“We stroll into Rotterdam’s city center on a sunny spring day, where people are walking down the street wearing sunglasses. “You shouldn’t do that,” Johan Boswinkel [the founder of a new therapy called: “Healing with light”] says. “The eyes are precisely where the solar radiation that feeds life enters the body.” Nor is he a fan of sunscreens that cover up those other important windows to the sun, the acupuncture points. Johan Boswinkel knows that without light, there is no life. Not only are our food sources dependent on the sun, but our bodies cannot thrive without daily exposure to sunlight. It’s generally accepted that a lack of daylight causes seasonal affective disorder, or “winter depression.” Blind people whose pineal gland does not transmit the light entering their eyes to the brain can exhibit significant disturbances in their physiological and emotional stability. The late Hungarian biochemist Albert von Szent-Györgyi said in his 1937 Nobel Prize acceptance speech for discovering vitamin C, “A living cell requires energy not only for all its functions, but also for the maintenance of its structure. Without energy, life would be extinguished instantaneously, and the cellular fabric would collapse. The source of this energy is the sun’s radiation.”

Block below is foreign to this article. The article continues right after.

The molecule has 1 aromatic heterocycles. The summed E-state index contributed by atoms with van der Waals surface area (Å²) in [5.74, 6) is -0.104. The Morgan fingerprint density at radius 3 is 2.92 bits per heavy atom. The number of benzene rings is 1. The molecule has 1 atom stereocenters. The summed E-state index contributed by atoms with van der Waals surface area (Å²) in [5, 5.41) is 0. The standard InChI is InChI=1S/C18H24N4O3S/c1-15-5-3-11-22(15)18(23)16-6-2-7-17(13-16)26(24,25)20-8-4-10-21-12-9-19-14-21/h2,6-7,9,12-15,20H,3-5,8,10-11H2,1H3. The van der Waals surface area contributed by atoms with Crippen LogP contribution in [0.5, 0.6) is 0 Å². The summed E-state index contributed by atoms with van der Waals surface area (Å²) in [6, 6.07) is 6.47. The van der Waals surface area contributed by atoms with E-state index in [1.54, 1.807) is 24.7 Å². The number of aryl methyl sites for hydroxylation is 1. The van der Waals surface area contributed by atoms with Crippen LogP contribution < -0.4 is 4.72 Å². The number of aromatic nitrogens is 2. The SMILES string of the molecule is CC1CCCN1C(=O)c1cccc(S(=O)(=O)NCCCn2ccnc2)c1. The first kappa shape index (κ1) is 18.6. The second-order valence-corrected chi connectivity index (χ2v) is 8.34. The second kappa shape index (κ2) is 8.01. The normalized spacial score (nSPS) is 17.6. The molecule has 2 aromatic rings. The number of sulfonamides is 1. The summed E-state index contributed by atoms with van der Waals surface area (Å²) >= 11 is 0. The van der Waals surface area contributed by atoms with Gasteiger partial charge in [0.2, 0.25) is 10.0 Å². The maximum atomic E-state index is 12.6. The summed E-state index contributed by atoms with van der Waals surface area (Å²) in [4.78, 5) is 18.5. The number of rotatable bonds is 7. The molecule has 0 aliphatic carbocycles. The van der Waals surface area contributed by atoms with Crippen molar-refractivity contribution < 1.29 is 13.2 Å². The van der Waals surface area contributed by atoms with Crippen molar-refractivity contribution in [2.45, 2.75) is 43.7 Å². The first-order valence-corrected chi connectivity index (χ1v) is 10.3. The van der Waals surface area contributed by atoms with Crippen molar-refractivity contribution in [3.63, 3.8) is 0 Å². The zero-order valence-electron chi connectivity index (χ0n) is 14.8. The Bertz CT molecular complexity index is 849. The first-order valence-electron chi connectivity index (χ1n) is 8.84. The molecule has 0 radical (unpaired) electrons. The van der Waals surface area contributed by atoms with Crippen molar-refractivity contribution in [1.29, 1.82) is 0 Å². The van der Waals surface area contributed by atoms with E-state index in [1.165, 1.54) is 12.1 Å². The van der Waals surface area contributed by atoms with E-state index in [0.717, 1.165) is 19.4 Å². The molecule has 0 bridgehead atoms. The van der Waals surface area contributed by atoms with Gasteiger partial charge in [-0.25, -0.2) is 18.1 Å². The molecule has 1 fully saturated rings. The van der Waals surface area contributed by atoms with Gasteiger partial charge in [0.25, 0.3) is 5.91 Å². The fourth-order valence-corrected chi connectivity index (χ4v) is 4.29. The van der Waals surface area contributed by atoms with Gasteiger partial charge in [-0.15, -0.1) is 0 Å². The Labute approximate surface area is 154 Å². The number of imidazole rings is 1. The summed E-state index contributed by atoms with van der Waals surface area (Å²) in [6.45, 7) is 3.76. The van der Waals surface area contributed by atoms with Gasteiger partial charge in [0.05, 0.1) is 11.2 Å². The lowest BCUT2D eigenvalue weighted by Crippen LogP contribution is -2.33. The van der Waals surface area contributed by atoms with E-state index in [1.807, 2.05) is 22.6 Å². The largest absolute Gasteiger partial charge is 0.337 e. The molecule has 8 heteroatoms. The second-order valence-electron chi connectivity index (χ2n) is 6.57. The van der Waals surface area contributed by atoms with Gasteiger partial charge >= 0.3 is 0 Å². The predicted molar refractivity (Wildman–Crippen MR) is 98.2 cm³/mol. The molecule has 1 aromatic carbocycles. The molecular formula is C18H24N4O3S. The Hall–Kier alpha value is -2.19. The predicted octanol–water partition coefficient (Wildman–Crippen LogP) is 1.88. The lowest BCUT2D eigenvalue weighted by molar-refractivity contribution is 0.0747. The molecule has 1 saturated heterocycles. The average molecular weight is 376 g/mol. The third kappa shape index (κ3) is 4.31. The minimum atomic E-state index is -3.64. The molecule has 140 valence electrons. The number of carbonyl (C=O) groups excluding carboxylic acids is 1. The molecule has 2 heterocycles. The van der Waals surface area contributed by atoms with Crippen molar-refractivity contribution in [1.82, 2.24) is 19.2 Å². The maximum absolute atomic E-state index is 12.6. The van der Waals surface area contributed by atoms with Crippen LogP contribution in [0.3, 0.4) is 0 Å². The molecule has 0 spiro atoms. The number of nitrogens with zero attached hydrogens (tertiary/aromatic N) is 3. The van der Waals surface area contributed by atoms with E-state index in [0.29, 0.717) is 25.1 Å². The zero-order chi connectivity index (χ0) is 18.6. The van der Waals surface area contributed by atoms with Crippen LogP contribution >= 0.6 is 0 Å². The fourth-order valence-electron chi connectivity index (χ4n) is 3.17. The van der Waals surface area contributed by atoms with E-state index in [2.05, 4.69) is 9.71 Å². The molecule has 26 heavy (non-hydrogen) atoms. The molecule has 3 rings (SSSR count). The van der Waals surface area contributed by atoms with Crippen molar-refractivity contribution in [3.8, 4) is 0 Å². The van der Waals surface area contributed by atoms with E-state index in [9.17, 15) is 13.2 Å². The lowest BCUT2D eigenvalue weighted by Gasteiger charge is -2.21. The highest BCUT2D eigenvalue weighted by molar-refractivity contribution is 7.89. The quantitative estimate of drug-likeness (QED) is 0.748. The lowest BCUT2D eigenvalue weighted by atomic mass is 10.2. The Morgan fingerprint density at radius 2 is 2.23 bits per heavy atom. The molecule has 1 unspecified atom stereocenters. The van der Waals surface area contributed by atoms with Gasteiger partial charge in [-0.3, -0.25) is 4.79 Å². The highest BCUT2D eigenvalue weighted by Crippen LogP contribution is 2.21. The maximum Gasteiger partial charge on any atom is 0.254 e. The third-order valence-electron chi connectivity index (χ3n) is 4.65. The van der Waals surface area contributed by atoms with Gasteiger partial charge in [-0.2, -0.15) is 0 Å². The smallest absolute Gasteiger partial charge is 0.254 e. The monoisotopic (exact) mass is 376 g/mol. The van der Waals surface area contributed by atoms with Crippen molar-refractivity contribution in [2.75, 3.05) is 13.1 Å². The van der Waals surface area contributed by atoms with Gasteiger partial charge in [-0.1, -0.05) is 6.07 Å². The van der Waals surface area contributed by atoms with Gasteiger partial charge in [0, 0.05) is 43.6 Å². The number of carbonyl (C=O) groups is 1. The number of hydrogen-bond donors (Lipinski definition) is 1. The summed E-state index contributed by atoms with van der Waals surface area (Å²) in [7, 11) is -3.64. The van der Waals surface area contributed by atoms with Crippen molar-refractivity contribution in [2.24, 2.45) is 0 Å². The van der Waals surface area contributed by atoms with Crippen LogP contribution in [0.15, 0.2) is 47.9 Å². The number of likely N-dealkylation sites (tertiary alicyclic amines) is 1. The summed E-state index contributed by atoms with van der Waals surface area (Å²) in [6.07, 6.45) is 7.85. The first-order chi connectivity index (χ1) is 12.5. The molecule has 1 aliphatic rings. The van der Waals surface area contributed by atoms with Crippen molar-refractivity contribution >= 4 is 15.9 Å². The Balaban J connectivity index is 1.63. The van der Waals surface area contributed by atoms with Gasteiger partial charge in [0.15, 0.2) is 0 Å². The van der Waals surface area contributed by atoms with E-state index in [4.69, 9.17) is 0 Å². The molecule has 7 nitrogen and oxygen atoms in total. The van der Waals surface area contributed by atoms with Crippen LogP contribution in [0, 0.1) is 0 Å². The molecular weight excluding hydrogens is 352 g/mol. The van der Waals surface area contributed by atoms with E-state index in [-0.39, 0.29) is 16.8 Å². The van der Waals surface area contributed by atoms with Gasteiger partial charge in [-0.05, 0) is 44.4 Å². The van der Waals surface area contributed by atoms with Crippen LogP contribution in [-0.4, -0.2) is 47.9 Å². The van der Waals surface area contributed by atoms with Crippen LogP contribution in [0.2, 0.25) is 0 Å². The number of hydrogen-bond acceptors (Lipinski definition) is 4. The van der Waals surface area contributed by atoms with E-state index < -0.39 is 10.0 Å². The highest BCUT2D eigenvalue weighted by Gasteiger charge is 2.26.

Sunlight may be healthy and vital, but the artificial lighting in which so many of us spend so much of our days undermines health. Sunlight offers a balanced spectrum; in contrast, artificial lighting—depending on the type—provides only a limited portion of the spectrum. That limitation disrupts the body’s harmony, which is the start of all disease. That is: Disease begins with a lack of light. Johan Boswinkel’s message is that light is also the remedy.”
If one day, you meet a girl, named Angie or a little boy, named the Little Prince and if any of them, speaks about light or windows, please don’t make fun of their ideas and please try to put yourself in their shoes. Maybe, all their troubles – and also all your troubles – are coming from a lack of natural light.
The remaining text is by Zeina Gabriel.